If you’ve identified an area of the skin that looks suspicious, your doctor may recommend a surgical biopsy. This is the standard method for detecting melanoma and involves the removal of part of the lesion for testing. Unfortunately, biopsies require local anesthesia, which means an injection. Many people find these injections uncomfortable, and the biopsy itself may sometimes lead to a wound and, potentially, a permanent scar. In a study from 2018, over 90% percent of biopsies to diagnose melanoma actually tested negative for melanoma! While it’s smart to be thorough, that’s a lot of cutting.
Fortunately, there’s an innovative, non-invasive tool for detecting melanoma that is currently available by a California-based company — DermTech. The DermTech test uses a clear sticker to collect skin tissue samples. This “Smart Sticker™” painlessly and non-invasively removes the most superficial layers of skin to obtain genomic material. This genomic material is tested by DermTech to look for biomarkers correlated with melanoma, which help your doctor diagnose your lesion. The Smart Sticker is able to pull cells from the whole lesion by painlessly lifting away the outermost layer of cells from the surface. For context, a biopsy, which takes a small portion of the lesion, typically evaluates approximately 1-2 percent of a lesion.
The DermTech test helps to determine which skin lesions have the biomarkers correlated with a pathologic diagnosis of melanoma. If the test is negative, a biopsy isn’t required, but you and your doctor should continue to monitor for any changes. If the test is positive, your doctor will perform a biopsy to establish the diagnosis.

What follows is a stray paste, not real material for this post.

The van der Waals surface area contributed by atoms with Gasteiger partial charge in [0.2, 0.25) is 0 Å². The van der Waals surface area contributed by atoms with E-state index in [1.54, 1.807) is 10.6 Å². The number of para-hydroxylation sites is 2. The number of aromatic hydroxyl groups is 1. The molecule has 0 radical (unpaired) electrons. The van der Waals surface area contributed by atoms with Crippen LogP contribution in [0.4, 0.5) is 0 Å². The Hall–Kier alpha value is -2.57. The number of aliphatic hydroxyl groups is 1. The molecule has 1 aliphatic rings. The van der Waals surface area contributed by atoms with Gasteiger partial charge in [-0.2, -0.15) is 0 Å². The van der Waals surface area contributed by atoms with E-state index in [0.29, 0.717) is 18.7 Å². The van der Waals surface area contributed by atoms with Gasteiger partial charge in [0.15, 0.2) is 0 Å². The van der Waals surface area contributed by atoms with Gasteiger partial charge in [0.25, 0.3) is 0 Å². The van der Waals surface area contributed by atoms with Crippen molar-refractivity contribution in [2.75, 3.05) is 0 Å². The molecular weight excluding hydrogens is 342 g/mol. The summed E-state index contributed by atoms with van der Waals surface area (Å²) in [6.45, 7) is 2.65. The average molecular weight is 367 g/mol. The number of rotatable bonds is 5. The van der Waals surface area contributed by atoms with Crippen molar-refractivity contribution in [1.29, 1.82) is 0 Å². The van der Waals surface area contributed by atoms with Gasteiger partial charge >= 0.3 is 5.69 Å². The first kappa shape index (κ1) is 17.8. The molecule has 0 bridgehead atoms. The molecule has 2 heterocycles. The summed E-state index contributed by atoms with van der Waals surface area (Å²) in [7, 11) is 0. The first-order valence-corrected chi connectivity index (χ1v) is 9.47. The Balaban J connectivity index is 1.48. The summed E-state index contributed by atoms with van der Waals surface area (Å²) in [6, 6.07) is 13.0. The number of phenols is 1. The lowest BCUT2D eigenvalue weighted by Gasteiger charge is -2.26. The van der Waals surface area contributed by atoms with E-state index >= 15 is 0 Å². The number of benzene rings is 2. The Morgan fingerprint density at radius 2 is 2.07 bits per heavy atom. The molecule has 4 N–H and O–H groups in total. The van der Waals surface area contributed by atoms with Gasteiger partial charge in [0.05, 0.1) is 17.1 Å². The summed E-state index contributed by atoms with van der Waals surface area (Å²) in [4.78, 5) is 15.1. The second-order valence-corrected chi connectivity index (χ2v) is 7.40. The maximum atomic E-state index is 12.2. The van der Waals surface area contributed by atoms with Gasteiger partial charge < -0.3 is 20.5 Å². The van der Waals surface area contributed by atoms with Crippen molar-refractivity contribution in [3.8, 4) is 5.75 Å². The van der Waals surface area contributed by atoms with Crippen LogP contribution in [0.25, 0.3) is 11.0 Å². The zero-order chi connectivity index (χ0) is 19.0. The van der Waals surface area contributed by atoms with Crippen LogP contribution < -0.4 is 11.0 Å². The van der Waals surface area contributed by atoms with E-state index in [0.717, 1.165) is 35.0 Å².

The DermTech test is a new, effective option for detecting genomic markers to help clinicians assess melanoma with genomic precision — but maintaining healthy skin starts with you. You can’t test an abnormal lesion on your body if you don’t know it’s there! I typically recommend an annual skin exam for most people. If an individual has undergone previous biopsies, has a family history of melanoma, or has other risk factors associated with skin cancer, a doctor may recommend more frequent visits.
Melanoma can have devastating consequences if not caught early. This Melanoma Awareness Month, make it a priority to see a doctor, encourage your friends and family to stay current on their skin exams, protect your skin from the sun by wearing sunscreen and other protective gear when outdoors, and avoid direct sunlight during midday hours.
This article was composed in partnership with DermTech.
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 Skin Cancer Foundation. “Skin Cancer Facts and Statistics.” 2021, https://www.skincancer.org/skin-cancer-information/skin-cancer-facts/.
 American Skin Association. “Melanoma.” 2020, https://www.americanskin.org/resource/melanoma.php.
 Mayo Clinic. Melanoma: https://www.mayoclinic.org/diseases-conditions/melanoma/symptoms-causes/syc-20374884.
 Lott JP et al. Population-Based Analysis of Histologically Confirmed Melanocytic Proliferations Using Natural Language Processing. JAMA Dermatol. 2018 Jan 1;154(1):24-29.
 Dermatology Online Journal. https://s7xkb1ayo481q3m2c10fqdqr-wpengine.netdna-ssl.com/wp-content/uploads/DOJ201912moFerris.pdf.
[KG1] Change “25” to “27” per reference listed: Bullet 8 listed under “Melanoma” section.